I probed about a dozen pins when I saw a blip. This was unique, it did not repeat. Time to look a little closer.


My heart sped up. Wait - is that serial?


Turning on the serial analyzer within the Saleae logic software, I turned on the auto-baud detect and when the wave form displayed '? \n \r' (? CR LF at 19543bps) I knew that I had found something major.


Discovering a random serial character is nothing that interesting. Discovering a single character (especially '?') followed by a carriage return and a line feed is something deliberate and very much the TX pin of the board. The board is transmitting serial! This is great! We've found it!

Once the transmit was found at 19543bps (this is within the margin of error of a very common 19200bps baud rate) I started to look for the RX pin. If I could transmit something sensible into the board then maybe I could gain control of the system. But does '?' indicate a bootloader? When I build anything on a microcontroller I will put a serial bootloader on it. A question mark '?' is a common character I might broadcast during power up to tell the world I could be bootloaded. But this is all guess work. Perhaps the mark means something else? Let the google research begin.

Here's more stream of conscience notes:



More from “Leica Survey Office”

Maybe called theodolites?

Laser distance meter software:

Leica DISTO™ instruments - Hmm

Hah! That looks like ours:

More manuals:

Downloaded and looking at serial protocol for DISTO software. Talks at 9600bps, Transmits “a” then \r \n.

After a few days of poking around on the interwebs it became obvious that Leica was big into laser surveying equipment. And that equipment often had a serial interface that was 9600bps to log what location and what variables where seen by the equipment. This was a very hot possible lead. What I needed was the ability to precisely transmit a stream or characters (such as 'a' \r \n) at the module. Breakout the trusty Arduino:


Here we have the laser model connected to a breadboard. The Arduino TX/RX and a GPIO is connected to the breadboard. The logic analyzer is just outside the picture frame and is there to show and verify what serial traffic is going back and forth. We knew what pin was TX, but what pin could be the RX pin?


Here are the pins as I identified them. To try to figure out what pin might be the RX pin, wanted to find where the TX pin was connected to the main IC. UART pins are customarily next to each other on a given microcontroller so it can be very helpful to know what pin the TX pin is on the main IC.

With the unit disconnected from power, I tried probing from the TX pad back to the main IC. For some reason I could not find continuity so I started poking around the main board. I found continuity to a resistor. On the far side of the resistor, I found it was connected to the main IC (pin 10). Measuring the resistor, it was 1k Ohm. Hmm. It's not uncommon to have inline resistors on the TX and RX pins to provide basic electrical protection, so I was encouraged. There is a very large pad next to this TX pad that seemed like it may be the RX pad.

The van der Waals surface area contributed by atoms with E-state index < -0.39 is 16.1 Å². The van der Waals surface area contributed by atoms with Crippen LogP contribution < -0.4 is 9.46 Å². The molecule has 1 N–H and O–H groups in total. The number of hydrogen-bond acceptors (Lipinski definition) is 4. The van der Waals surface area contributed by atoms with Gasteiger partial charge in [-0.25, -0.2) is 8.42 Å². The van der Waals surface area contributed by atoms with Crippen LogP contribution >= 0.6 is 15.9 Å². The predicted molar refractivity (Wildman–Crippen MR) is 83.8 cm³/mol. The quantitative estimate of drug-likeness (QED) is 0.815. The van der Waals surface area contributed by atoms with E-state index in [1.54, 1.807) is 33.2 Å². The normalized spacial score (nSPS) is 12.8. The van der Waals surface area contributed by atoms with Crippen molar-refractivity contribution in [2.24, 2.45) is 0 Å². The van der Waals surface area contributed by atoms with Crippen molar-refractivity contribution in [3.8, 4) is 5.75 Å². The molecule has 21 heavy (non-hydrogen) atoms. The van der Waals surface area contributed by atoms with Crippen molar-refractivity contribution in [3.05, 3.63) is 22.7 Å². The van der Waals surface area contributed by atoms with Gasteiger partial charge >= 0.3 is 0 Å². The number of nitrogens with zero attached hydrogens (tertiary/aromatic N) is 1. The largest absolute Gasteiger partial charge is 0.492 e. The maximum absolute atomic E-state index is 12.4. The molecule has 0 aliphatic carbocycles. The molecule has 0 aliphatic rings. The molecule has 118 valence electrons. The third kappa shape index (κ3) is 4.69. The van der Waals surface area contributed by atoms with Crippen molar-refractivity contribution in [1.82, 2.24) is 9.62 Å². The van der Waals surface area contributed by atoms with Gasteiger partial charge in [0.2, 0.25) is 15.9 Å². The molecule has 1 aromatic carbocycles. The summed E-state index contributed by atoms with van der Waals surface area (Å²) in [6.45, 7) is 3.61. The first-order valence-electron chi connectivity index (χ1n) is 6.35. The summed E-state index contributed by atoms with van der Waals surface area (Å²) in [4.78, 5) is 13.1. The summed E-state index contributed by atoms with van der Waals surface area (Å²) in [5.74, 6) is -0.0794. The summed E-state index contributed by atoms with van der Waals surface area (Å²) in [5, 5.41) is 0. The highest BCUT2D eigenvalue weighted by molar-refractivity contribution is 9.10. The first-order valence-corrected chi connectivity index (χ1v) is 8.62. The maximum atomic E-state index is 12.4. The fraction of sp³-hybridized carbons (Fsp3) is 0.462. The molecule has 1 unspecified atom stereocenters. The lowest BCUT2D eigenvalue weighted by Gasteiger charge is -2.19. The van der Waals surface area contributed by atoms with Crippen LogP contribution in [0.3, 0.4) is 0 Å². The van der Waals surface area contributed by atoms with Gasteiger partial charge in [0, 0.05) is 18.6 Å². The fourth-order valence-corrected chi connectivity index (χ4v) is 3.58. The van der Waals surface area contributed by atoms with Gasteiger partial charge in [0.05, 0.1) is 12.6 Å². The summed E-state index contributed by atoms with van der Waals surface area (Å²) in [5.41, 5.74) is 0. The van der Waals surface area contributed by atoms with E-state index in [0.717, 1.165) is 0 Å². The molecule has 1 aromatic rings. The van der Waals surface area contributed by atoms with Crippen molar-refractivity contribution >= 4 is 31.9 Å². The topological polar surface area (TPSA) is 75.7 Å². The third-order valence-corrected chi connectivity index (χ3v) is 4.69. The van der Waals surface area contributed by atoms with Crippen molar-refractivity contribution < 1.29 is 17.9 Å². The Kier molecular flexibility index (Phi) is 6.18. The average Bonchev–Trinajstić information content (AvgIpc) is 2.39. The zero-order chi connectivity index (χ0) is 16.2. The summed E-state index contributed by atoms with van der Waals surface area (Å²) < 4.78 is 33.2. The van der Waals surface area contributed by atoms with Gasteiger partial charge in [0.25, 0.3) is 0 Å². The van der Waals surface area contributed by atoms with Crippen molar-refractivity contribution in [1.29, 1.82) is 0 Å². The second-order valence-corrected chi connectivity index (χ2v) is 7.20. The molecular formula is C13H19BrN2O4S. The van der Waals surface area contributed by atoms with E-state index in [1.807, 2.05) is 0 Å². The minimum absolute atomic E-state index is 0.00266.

Testing it I found that it runs through another 1K resistor and terminates at pin 11, right next to the TX pin. I assume that this is sufficient evidence that this unknown pad is the RX pin into the microcontroller. With this knowledge I then decided to barrage this pin with data.


It's also important to point out a couple other things. The pad labeled trigger: I found when I pull this pad low the unit activates the laser and initiates a measurement. So I control this pad from the Arduino before waiting to hear the ?\r\n from the unit and before sending any test strings. It's also worth pointing out that there is a footprint for a 8-pin SMD connector just below the large 7 square pads. It is painfully obvious to me that this is some sort of a serial connection.

So let's start hammering the laser module with serial strings!


Here we trigger the device, and 112ms later the module transmits the ?\r\n. Shortly after that the Arduino transmits a\r\n to the laser. We see no answer for 300ms so we transmit another a\r\n string. Again, no answer.


Nada. I tried many other strings as well (c\r\n, ?\r\n, SET/32/0\r\n) with no response.


What if we need to transmit some serial before we hear the ?\r\n from the unit? Above we transmit characters before and after the ?\r\n but no other activity is seen.

From reading various serial protocol datasheets from Leica I tried:

  1. a + CR + LF
  2. ? CR LF
  3. SET/32/0 CR LF
  4. G CR

I tried these and many more, even at different baud rates. I tried transmitting before the unit sends the ?, after it, after the measure button was pressed, pretty much everything I could think of and I have not seen any response from the unit except the the '?' after the initial power on. I also downloaded Leica software that is supposed to connect over Bluetooth (serial port profile SPP) and inspected the characters. Not surprising the software transmits a "a\r\n" string to try to get a response from the device. I tried this string again with no luck.

In the end I have been unable to get the laser tape measure to output anything sensible over serial. I realize that I could connect wires to the display connector (20 pins) and decode the segments that the main IC is lighting up on the main display. This would probably allow me to read the distance, but would be a heck of a lot of work. It would be so much nicer to have serial control of the device.